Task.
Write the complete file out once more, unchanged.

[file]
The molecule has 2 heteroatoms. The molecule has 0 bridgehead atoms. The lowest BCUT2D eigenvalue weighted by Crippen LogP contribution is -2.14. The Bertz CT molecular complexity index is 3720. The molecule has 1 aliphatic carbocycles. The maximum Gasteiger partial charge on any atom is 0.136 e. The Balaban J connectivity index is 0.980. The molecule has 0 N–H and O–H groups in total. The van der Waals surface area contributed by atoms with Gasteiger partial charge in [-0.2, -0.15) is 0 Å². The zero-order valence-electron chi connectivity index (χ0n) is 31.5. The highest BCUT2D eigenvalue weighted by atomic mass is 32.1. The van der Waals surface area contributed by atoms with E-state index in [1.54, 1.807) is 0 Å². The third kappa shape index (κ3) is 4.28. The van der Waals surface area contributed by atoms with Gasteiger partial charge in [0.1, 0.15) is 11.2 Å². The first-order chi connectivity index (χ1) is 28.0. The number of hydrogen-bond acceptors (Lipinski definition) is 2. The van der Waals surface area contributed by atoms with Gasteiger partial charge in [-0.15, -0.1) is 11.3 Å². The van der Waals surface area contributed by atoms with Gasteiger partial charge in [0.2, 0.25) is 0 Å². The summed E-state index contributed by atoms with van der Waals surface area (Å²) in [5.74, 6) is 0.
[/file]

The molecule has 2 heteroatoms. The molecule has 0 bridgehead atoms. The lowest BCUT2D eigenvalue weighted by Crippen LogP contribution is -2.14. The Bertz CT molecular complexity index is 3720. The molecule has 1 aliphatic carbocycles. The maximum Gasteiger partial charge on any atom is 0.136 e. The Balaban J connectivity index is 0.980. The molecule has 0 N–H and O–H groups in total. The van der Waals surface area contributed by atoms with Gasteiger partial charge in [-0.2, -0.15) is 0 Å². The zero-order valence-electron chi connectivity index (χ0n) is 31.5. The highest BCUT2D eigenvalue weighted by atomic mass is 32.1. The van der Waals surface area contributed by atoms with E-state index in [1.54, 1.807) is 0 Å². The third kappa shape index (κ3) is 4.28. The van der Waals surface area contributed by atoms with Gasteiger partial charge in [0.1, 0.15) is 11.2 Å². The first-order chi connectivity index (χ1) is 28.0. The number of hydrogen-bond acceptors (Lipinski definition) is 2. The van der Waals surface area contributed by atoms with Gasteiger partial charge in [-0.15, -0.1) is 11.3 Å². The van der Waals surface area contributed by atoms with Gasteiger partial charge in [0.2, 0.25) is 0 Å². The summed E-state index contributed by atoms with van der Waals surface area (Å²) in [5.74, 6) is 0.